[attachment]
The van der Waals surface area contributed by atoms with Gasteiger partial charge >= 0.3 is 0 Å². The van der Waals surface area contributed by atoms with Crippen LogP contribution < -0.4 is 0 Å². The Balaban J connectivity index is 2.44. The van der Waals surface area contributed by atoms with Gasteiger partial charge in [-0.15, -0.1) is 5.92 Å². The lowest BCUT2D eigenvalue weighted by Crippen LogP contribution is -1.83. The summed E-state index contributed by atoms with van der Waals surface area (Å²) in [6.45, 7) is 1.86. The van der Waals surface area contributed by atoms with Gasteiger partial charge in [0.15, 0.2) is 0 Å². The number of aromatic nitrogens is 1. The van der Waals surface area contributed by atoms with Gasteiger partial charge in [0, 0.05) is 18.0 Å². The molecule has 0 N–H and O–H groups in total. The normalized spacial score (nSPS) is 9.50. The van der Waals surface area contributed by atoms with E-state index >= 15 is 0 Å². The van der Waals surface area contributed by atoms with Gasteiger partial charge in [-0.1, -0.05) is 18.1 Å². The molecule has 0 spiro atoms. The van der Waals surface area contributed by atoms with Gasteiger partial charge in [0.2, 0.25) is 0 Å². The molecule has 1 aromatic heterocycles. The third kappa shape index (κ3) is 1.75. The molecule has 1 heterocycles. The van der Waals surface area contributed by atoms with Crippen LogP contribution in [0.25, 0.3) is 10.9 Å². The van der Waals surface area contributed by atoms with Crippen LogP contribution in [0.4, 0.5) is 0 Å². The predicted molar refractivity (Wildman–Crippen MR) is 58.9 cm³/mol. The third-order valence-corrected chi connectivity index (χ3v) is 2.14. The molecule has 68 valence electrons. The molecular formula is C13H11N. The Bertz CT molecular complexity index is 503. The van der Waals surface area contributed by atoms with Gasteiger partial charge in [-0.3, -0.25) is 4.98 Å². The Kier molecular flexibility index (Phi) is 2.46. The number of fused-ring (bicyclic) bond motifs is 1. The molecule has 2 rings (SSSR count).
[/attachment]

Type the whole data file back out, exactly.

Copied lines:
The van der Waals surface area contributed by atoms with Gasteiger partial charge >= 0.3 is 0 Å². The van der Waals surface area contributed by atoms with Crippen LogP contribution < -0.4 is 0 Å². The Balaban J connectivity index is 2.44. The van der Waals surface area contributed by atoms with Gasteiger partial charge in [-0.15, -0.1) is 5.92 Å². The lowest BCUT2D eigenvalue weighted by Crippen LogP contribution is -1.83. The summed E-state index contributed by atoms with van der Waals surface area (Å²) in [6.45, 7) is 1.86. The van der Waals surface area contributed by atoms with Gasteiger partial charge in [0.15, 0.2) is 0 Å². The number of aromatic nitrogens is 1. The van der Waals surface area contributed by atoms with Gasteiger partial charge in [0, 0.05) is 18.0 Å². The molecule has 0 N–H and O–H groups in total. The normalized spacial score (nSPS) is 9.50. The van der Waals surface area contributed by atoms with E-state index >= 15 is 0 Å². The van der Waals surface area contributed by atoms with Gasteiger partial charge in [-0.1, -0.05) is 18.1 Å². The molecule has 0 spiro atoms. The van der Waals surface area contributed by atoms with Gasteiger partial charge in [0.2, 0.25) is 0 Å². The molecule has 1 aromatic heterocycles. The third kappa shape index (κ3) is 1.75. The molecule has 1 heterocycles. The van der Waals surface area contributed by atoms with Crippen LogP contribution in [0.25, 0.3) is 10.9 Å². The van der Waals surface area contributed by atoms with Crippen LogP contribution in [0.4, 0.5) is 0 Å². The predicted molar refractivity (Wildman–Crippen MR) is 58.9 cm³/mol. The third-order valence-corrected chi connectivity index (χ3v) is 2.14. The molecule has 68 valence electrons. The molecular formula is C13H11N. The Bertz CT molecular complexity index is 503. The van der Waals surface area contributed by atoms with Gasteiger partial charge in [-0.3, -0.25) is 4.98 Å². The Kier molecular flexibility index (Phi) is 2.46. The number of fused-ring (bicyclic) bond motifs is 1. The molecule has 2 rings (SSSR count).